Swiss neutrality is one of the main principles of Switzerland’s foreign policy which dictates that Switzerland is not to be involved in armed or political conflicts between other states. This policy is self-imposed, permanent, and armed, designed to ensure external security and promote peace.
Since World War II, Switzerland has taken a more active role in international affairs by aiding with humanitarian initiatives, but it remains fiercely neutral with regard to military affairs. It has never joined the North Atlantic Treaty Organization (NATO) or the European Union, and only joined the United Nations in 2002. Despite its longstanding neutrality, the country still maintains an army for defence purposes and requires part-time military service from all males between the ages of 18 and 34.
The Swiss Federal Council is a seven-member executive council that heads the federal administration, operating as a combination cabinet and collective presidency. Any Swiss citizen eligible to be a member of the National Council can be elected; candidates do not have to register for the election, or to actually be members of the National Council. The Federal Council is elected by the Federal Assembly for a four-year term.
The largely ceremonial President and Vice President of the Confederation are elected by the Federal Assembly from among the members of the Federal Council for one-year terms that run concurrently. The President has almost no powers over and above his or her six colleagues, but undertakes representative functions normally performed by a president or prime minister in single-executive systems.
The Swiss executive is one of the most stable governments worldwide. Since 1848, it has never been renewed entirely at the same time, providing a long-term continuity.
In 1950, Switzerland was one of the first Western countries to recognize then newly founded People’s Republic of China. The two countries have enjoyed long-term exchanges and cooperation ever since, with remarkable results.
In 2007, Switzerland was among the first European countries to recognize China’s market economy status; in 2013, it became the first continental European country to sign a free trade agreement with China; and in 2015, it became one of the first European members of the Asian Infrastructure Investment Bank.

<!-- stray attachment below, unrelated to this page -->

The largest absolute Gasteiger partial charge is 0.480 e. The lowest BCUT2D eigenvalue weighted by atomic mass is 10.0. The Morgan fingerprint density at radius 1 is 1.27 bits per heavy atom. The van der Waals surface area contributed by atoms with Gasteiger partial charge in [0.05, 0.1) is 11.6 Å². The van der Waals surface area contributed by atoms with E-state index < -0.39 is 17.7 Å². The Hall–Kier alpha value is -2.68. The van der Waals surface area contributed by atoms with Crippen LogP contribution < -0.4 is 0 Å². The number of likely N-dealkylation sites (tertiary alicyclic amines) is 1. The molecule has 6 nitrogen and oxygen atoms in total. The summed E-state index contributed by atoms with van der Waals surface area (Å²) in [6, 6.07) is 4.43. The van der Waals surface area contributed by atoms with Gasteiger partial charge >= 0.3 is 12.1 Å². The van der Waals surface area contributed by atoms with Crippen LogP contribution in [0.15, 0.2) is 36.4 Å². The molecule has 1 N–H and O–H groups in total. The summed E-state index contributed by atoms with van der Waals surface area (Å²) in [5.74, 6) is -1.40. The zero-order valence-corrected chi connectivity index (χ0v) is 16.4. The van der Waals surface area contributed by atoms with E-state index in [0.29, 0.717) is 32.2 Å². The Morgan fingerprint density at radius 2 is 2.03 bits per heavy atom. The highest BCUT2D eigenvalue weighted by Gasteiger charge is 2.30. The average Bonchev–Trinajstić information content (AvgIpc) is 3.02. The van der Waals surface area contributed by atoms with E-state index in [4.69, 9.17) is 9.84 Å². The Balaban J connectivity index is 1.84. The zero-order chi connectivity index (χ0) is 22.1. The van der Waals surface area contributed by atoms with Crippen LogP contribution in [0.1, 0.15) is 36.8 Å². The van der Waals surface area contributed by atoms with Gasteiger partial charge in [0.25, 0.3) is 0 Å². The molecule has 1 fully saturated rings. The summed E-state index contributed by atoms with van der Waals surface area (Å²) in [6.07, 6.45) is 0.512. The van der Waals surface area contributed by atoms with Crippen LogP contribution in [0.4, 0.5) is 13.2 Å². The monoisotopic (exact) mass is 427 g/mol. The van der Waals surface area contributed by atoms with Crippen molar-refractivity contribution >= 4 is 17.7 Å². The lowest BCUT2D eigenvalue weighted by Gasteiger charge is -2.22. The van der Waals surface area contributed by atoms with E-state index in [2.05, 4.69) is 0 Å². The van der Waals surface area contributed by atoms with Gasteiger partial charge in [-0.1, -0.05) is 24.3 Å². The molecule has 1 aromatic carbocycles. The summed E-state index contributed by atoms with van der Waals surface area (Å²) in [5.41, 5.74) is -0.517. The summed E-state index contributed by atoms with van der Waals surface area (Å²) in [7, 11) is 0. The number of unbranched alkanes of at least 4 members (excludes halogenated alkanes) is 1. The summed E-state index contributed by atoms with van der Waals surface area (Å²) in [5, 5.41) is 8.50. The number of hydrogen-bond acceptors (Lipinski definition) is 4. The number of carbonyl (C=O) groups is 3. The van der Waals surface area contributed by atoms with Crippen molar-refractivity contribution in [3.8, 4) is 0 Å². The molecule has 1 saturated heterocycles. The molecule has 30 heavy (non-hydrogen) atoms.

China is now Switzerland’s third-largest trading partner, third for exports and sixth for imports.
The innovative strategic partnership between the two countries, established in 2016, is the first of its kind between China and a foreign country.
President Xi Jinping has pointed out many times that the two sides have jointly cultivated the China-Switzerland cooperation spirit of equality, innovation, and win-win results and set an example of equality, mutual respect and win-win cooperation between countries that are different in social systems, development stages and sizes.
The banks in Switzerland manage about one-quarter of global assets managed cross-border.
The banks in Switzerland had assets under management totalling CHF 7,893.4 bn at the end of 2019. This represents an increase of CHF 959.8 bn or 13.8% year-on-year. The share of non-resident customer assets remained virtually unchanged at 47.6%.
On December 3, 2008, the Federal Assembly increased the prison sentence for violations of banking secrecy from a maximum of six months to five years.
Switzerland adopted the International Convention on the Automatic Exchange of Banking Information (AEOI) in 2017, this agreement includes the Common Reporting Standard (CRS).
The CRS does not, however, override the Swiss Banking Law of 1934, so the client’s expenses (withdrawals) and investments are not disclosed. Thus, tax authorities cannot “go fishing” for tax evaders, they must directly link a financial crime to the client’s account. The disclosed information can only be used for tax auditing and Swiss authorities may prevent disclosure.
The Swiss Justice Ministry announced in March 2018 that disclosure of client information in a pending court case involving a Swiss bank is subject to federal espionage and extortion charges in addition to charges relating to banking secrecy laws.
Similar in many aspects with Hong Kong, Switzerland has a population of 8.3 million; about 5 million of them live in the Swiss Plateau in between the Jura Mountains and the Swiss Alps.
Most people in Switzerland are Christian, including 42% Roman Catholic and 35% Protestant, with 11% stating no religious affiliation at all.
The Swiss are an educated population; in 2015, 88% of adults aged 25–64 had the equivalent of a high school diploma.